All this is throwing Xi’s domestic strategies into disarray – perhaps permanently.

Six months ago, Beijing was throttling ahead with “Made in China 2025,” a multi-trillion-dollar effort to dominate the future of self-driving vehicles, renewable energy, robots and artificial intelligence. Party bigwigs were also planning festivities to commemorate the 40th anniversary of Deng’s reforms -– and Xi’s steps to accelerate them.

Now, Xi’s undivided attention is on making this year’s growth numbers. Trump’s trade-policy grenades are sending a few too many market forces Beijing’s way for comfort. China’s currency is down 6.4 percent this year. Shanghai stocks are down 22.3 percent this year as JPMorgan Chase and other investment banks turn cautious despite China’s 6.7 percent growth.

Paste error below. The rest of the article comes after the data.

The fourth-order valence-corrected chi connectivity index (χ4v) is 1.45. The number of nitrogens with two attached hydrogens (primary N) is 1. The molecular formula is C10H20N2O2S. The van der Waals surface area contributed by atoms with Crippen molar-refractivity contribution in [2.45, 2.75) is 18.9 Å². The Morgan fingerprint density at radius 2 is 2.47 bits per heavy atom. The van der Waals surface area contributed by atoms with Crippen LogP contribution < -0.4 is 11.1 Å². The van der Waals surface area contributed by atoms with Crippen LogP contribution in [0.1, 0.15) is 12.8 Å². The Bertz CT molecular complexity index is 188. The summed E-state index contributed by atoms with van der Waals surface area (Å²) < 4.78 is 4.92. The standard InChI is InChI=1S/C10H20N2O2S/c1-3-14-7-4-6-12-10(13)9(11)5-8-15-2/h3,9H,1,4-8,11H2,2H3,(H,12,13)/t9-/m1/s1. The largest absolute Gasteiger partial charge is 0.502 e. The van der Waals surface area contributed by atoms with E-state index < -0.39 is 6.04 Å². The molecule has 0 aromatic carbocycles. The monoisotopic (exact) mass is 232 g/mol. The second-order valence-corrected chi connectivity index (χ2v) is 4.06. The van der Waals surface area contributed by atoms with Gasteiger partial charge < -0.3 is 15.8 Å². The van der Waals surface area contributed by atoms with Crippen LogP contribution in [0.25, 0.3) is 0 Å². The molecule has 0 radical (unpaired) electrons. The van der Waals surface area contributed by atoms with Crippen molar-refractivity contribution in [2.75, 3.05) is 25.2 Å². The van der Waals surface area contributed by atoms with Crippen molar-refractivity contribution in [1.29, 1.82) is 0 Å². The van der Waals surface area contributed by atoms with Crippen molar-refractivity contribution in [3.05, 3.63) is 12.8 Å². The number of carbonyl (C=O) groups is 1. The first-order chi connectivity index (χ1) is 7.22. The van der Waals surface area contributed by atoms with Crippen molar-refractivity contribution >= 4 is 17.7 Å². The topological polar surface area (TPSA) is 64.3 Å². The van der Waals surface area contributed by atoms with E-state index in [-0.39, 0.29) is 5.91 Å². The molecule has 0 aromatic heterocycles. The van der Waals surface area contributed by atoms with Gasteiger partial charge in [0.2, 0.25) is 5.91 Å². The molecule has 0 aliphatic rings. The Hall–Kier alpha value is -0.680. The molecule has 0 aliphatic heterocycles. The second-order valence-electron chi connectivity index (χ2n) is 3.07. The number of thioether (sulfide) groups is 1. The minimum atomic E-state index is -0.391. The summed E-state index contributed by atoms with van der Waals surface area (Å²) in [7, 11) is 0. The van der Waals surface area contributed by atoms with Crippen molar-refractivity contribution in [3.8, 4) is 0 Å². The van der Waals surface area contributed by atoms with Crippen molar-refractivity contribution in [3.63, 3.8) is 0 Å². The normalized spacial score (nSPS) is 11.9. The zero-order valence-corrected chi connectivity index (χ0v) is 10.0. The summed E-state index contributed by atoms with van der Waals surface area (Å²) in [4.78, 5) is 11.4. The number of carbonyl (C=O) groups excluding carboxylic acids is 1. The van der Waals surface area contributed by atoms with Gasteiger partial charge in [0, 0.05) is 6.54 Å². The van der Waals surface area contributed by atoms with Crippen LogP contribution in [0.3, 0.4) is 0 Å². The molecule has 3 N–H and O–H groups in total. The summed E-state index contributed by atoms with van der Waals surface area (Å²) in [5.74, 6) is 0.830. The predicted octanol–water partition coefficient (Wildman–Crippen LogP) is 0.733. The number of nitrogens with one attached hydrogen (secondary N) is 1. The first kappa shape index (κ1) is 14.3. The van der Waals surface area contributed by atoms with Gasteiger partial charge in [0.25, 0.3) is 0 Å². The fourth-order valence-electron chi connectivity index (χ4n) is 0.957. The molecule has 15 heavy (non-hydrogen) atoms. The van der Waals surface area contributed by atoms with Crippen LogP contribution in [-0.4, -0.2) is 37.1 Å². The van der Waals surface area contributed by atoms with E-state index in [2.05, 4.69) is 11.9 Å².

The headwinds heading China’s way are unmistakable, particularly with Trump threatening to up the tariff ante to $505 billion. In August, export growth weakened to just under 10 percent from the previous month — crisis levels for a trade-reliant developing nation. Fixed-asset investment has stalled, falling to a record low in August. And the latest purchasing managers’ data from the government and Caixin at right at the 50-point mark — just a small step from contraction.